In the lurid movie Seven, starring Morgan Freeman and Brad Pitt, a maniacal killer roams the streets killing a string of victims in a series of gruesome murders. The detectives are stumped until they realize that the perpetrator is killing his victims as sort of sick punishment for their having committed one of the Seven Deadly Sins. The murders are terrible, the crime scenes horrible. The whole move is dark, somber, and sinister.
In other words, the whole movie is quite unlike the historical depictions of the Seven Deadly Sins. If only it were true that the Seven were the proclivities of maniac’s and madmen, a Hitler or a Mao. But the thing that impresses me about the Seven is how utterly ordinary and unspectacular they are. These are the mundane, all too human foibles of the human race in general, not of the few utterly depraved. Perhaps there is something in us that wants to believe that “sin” must apply to someone other than ourselves. Thus we make a movie that depicts the Seven as lurid, bloody, and spectacular. They are not. This is where we live, this is who we are.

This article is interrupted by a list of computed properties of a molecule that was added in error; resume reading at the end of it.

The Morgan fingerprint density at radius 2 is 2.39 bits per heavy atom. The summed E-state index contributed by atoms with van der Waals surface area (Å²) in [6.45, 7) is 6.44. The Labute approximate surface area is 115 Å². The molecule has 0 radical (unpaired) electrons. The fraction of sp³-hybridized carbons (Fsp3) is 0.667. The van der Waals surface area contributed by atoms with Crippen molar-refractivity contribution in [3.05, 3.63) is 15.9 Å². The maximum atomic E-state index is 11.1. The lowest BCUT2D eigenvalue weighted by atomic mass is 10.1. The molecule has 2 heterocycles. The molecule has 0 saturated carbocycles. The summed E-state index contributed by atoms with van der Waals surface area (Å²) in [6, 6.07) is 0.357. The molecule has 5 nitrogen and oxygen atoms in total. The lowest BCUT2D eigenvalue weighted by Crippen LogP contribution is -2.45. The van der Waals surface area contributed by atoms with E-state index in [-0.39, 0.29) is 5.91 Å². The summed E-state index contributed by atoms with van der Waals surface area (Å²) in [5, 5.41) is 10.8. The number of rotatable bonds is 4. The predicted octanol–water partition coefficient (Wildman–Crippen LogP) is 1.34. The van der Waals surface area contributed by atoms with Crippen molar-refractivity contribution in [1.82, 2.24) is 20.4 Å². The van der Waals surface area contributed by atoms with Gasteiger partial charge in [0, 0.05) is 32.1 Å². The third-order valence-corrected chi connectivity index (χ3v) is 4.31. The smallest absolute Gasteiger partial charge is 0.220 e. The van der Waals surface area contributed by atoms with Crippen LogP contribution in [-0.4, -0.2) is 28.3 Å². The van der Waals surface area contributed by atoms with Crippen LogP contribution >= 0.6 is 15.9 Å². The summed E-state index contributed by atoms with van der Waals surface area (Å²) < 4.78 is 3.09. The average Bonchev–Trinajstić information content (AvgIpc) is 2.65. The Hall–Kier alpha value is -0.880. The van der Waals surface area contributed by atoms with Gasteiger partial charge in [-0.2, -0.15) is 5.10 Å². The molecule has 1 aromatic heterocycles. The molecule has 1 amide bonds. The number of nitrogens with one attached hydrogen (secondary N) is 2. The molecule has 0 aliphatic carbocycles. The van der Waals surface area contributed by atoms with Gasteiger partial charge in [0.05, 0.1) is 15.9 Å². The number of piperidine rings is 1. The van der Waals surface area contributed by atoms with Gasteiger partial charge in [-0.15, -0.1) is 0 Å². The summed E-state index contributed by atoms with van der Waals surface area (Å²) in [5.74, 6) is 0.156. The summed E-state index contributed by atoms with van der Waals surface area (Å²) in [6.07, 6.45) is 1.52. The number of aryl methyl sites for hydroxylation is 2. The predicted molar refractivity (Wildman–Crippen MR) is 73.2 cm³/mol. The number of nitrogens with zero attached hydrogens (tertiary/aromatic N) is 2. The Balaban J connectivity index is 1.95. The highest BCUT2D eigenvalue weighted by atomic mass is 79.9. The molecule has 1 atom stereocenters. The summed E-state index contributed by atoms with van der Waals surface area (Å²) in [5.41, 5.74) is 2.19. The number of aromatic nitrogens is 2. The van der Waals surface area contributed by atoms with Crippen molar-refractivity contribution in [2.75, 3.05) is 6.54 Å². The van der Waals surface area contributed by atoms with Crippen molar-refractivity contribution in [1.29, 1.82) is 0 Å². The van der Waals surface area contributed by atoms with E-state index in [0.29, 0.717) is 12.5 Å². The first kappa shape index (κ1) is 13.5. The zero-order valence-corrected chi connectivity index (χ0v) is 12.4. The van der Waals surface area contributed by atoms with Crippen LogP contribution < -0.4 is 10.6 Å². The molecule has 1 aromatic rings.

Beginning this Sunday, May 1, I will venture into a new sermon series on the Seven Deadly Sins. They are, Pride, Lust, Gluttony, Greed, Envy, Sloth, Anger. These are the “seven deadly sins” made popular by ancient theologians and contemporary movies. We’ve all dealt with these sins at one time or another. Willpower can’t solve the problem; neither will behavior modification. That’s because these sins aren’t things we do-they’re who we are. We carry them around in our hearts daily. The main reason to spend all this effort talking about sin is so that we can name it, claim it, and move on to more significant lives than if we had lied about ourselves. The good news is, well, the Good News. The power of Christ’s perfect obedience, sinless sacrifice, and glorified resurrection gives us the freedom to confidently diagnose the root of our sins, boldly kill those sins through gospel-fueled repentance, and joyfully walk in newness of life.